Companies and employees need to make better mistakes — from the Career Opportunities Podcast

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I had a very common experience with companies, their employees and mistakes this week. it made me think about ways that they could improve mistakes — which happen to everyone — and make them, at least, a tolerable experience for everyone involved. Making better mistakes could be be one of the best ways to improve customer service you have ever found.


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First, my situation. The Gas Company came to fix a leak on the gas line feeding into my house. This meant they had to dig a deep trench along one of my garden beds. In the process, they cut through the soaker hose that ran through that bed. Now, to be fair, I have put a shovel through soaker hoses more often than I care to admit. It happens because they are somewhat hidden in the bed and easily cut. This was inconvenient, as I would have to repair the hose, but not something that would make me angry. Unfortunately, the workmen decided to hide the fact that they cut the hose and I only discovered it the next day. This did make me angry — angrier than I might have been otherwise. If this hose was still using an automatic timer, it could have resulted in a lot of wasted water and some minor flooding.

As someone who works in customer service, I can see why they hid the damage, though. First, they were probably embarrassed they had cut it in the first place. Then, they probably would have been punished by their management if and when I called to report the damage. These are certainly two good reasons to hide it — for them — but they have the opposite effect really. When the damage is discovered, most people, like myself, will be angrier at the deception than the damage. In order to address these issues, I would like to suggest several policies that could make mistake less painful and make customers much happier.

First, each employee should have a monthly stipend that they can call upon to correct any small mistakes they might commit. I would guess that something like $50 would probably be a good place to start. Then, when they cut through a soaker hose — or commit some other mistake — they can immediately offer the customer funds for repair or replacement. They could offer this as a credit on the next month’s bill when the homeowner provides a receipt. This would go a long way towards reducing the embarrassment and fear they might feel upon committing the mistake and also help to prevent a mistake from becoming a bigger problem by hiding it. Give the power (and funds) to fix mistakes immediately and employees will be more proactive in fixing them.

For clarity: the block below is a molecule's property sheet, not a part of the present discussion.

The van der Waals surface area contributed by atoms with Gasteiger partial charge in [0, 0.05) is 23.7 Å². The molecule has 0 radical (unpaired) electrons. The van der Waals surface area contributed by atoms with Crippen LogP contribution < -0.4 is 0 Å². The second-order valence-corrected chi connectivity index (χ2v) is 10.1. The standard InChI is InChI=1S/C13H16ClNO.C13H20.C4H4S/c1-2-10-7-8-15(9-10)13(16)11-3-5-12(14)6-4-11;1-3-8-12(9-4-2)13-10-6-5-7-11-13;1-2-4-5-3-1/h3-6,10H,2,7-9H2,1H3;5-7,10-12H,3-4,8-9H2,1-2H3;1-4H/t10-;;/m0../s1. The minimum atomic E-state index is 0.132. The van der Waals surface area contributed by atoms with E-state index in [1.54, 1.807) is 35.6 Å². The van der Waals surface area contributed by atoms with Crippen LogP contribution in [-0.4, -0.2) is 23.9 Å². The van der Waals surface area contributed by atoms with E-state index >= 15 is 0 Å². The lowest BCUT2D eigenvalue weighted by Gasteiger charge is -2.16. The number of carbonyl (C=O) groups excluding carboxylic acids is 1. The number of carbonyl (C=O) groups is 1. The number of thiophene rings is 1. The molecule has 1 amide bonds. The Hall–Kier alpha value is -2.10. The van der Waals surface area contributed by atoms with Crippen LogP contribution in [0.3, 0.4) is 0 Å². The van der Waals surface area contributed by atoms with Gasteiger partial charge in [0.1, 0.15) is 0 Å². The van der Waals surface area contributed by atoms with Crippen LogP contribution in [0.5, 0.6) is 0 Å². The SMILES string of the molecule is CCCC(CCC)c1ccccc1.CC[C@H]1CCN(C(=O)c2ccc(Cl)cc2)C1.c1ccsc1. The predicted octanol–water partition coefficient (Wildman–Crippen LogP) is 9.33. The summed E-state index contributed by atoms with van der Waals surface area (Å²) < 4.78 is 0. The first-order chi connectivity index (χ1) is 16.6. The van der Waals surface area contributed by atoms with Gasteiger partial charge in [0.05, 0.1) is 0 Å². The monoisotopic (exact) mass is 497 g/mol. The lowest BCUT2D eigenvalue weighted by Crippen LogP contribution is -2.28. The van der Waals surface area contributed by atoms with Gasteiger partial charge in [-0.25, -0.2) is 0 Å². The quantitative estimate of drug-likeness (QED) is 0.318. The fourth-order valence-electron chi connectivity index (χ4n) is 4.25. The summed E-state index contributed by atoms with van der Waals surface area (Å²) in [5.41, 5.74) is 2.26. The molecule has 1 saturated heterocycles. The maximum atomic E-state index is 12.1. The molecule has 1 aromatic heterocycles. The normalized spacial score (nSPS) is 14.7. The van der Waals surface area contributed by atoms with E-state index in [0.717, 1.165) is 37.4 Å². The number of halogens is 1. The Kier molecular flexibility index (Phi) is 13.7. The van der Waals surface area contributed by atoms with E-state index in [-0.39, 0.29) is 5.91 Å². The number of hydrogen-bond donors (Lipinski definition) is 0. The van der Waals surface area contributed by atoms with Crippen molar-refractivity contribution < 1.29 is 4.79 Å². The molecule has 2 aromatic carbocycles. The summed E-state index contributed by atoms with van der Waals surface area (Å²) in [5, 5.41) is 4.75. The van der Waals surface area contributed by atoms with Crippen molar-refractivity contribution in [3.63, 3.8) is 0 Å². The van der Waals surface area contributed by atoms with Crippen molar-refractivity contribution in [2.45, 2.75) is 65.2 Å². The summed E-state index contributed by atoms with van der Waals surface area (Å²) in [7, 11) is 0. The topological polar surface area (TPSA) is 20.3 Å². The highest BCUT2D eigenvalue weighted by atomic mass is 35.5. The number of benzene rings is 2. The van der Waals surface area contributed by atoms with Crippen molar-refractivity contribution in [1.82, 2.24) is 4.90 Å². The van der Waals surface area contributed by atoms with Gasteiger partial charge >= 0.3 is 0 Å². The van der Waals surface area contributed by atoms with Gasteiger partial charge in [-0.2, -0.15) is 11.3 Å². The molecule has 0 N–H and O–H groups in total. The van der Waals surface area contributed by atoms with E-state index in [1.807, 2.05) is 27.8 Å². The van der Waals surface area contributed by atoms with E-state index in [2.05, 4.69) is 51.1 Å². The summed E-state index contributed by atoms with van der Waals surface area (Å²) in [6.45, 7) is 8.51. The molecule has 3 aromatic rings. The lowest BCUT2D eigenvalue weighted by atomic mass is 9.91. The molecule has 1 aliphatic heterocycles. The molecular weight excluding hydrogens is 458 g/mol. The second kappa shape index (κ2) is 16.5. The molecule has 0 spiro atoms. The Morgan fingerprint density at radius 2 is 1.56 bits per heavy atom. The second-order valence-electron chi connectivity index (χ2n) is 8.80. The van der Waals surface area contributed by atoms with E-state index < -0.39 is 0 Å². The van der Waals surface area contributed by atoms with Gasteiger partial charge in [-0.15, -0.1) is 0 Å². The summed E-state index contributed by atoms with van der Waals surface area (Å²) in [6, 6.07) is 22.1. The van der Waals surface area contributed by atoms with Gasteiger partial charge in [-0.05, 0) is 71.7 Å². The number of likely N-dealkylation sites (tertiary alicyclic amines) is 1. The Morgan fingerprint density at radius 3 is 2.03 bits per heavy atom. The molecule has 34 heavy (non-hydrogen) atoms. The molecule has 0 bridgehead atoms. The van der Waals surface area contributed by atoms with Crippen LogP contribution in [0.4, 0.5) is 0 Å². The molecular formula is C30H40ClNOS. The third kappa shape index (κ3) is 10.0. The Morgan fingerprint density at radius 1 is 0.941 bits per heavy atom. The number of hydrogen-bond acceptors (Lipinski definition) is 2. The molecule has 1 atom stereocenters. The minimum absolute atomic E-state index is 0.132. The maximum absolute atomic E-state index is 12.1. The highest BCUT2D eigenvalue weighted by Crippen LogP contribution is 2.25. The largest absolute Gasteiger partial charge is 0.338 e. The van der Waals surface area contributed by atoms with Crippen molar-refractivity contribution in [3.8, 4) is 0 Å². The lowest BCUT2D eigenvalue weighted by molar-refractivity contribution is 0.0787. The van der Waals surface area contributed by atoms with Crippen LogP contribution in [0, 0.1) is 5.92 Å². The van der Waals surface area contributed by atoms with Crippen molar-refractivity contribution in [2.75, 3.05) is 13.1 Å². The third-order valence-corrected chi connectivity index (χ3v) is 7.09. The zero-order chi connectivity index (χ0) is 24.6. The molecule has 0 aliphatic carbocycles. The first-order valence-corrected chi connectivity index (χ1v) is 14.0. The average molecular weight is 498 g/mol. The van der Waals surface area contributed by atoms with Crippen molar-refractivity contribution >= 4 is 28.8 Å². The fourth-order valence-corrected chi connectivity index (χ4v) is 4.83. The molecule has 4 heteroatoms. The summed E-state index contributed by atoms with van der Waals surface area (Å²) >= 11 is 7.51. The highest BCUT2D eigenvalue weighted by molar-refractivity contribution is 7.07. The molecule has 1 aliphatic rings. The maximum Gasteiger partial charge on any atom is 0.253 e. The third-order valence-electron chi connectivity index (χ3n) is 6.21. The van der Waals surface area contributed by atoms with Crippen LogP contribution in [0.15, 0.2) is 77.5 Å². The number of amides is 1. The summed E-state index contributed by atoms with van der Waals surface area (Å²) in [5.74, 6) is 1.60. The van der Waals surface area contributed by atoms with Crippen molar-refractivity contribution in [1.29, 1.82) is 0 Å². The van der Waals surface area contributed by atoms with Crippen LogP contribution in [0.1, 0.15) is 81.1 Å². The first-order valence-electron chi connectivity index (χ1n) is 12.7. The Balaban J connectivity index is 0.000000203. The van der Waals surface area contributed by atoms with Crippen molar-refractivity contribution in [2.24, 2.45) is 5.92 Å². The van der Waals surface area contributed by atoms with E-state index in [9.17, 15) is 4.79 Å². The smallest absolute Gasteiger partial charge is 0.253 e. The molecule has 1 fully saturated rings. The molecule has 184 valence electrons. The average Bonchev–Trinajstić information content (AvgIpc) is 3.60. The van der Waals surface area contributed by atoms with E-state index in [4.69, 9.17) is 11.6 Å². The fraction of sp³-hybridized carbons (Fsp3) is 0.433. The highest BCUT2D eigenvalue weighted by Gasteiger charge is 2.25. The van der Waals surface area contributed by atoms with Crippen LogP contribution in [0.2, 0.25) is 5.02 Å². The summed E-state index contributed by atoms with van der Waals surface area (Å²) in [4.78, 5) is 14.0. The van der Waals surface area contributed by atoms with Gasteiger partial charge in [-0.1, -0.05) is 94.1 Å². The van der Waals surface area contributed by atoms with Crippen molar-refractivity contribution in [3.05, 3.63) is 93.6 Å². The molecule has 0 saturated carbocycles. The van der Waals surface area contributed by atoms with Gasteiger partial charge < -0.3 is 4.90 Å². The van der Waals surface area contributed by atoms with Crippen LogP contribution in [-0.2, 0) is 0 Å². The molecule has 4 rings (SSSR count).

As a freelancer, I have experienced many mistakes over my career. I have always found that the quickest way to move beyond the mistake is to fix it. This could mean spending extra time, replacing a component or — as if often the case with computer support — explaining from the outset that there is nothing you can do. Since I work for myself, I have the freedom to waive my fee if It thought that I hadn’t provided value to a customer. While you probably can’t provide this level of freedom to all your employees, establishing the mistake fund described above, can help to solve those little mistakes that commonly crop up by giving your employees the freedom, and initiative, to correct their own mistakes.

Next, management needs to realize that a certain number and type of mistakes are going to occur simply because of the nature of the work. In my experience with The Gas Company I can imagine that bird baths will get knocked over, hoses cut, driveway damaged, etc. Punishing employees for dealing with these mistakes is counterproductive. It would be much better to analyze these common mistakes and find ways of reducing their occurrence overall.

Help employees by developing methods to check for those most common mistakes BEFORE they occur so they don’t have to deal with the consequences after. Any recurring mistake is a clear sign that something needs to change. Don’t just make a policy about how things are to be done, though. Give your employees a checklist, a rubric, a guide to work though when they first arrive at a job, so they can check for, and avoid, these most common issues. Even better, get the employees to write these checklists themselves. After all, they have the most experience with what happens “out there in the field.” Draw on that deep knowledge to help everyone in your company.

Mistakes will always be there waiting to happen. You can’t account for all contingencies, but you can develops ways of making better mistakes. Give your employees the ability to correct their small mistakes and you will have to field far fewer complaint calls afterwards. Help them to find ways of reducing the occurrence of the most common mistakes so you don’t to have to fix them in the first place. You’ll never rid yourself of all your mistakes, but you can make the mistake experience better for everyone involved. Remove the embarrassment. Remove the fear of punishment. Get on with correcting the mistake and your customers will be much happier.


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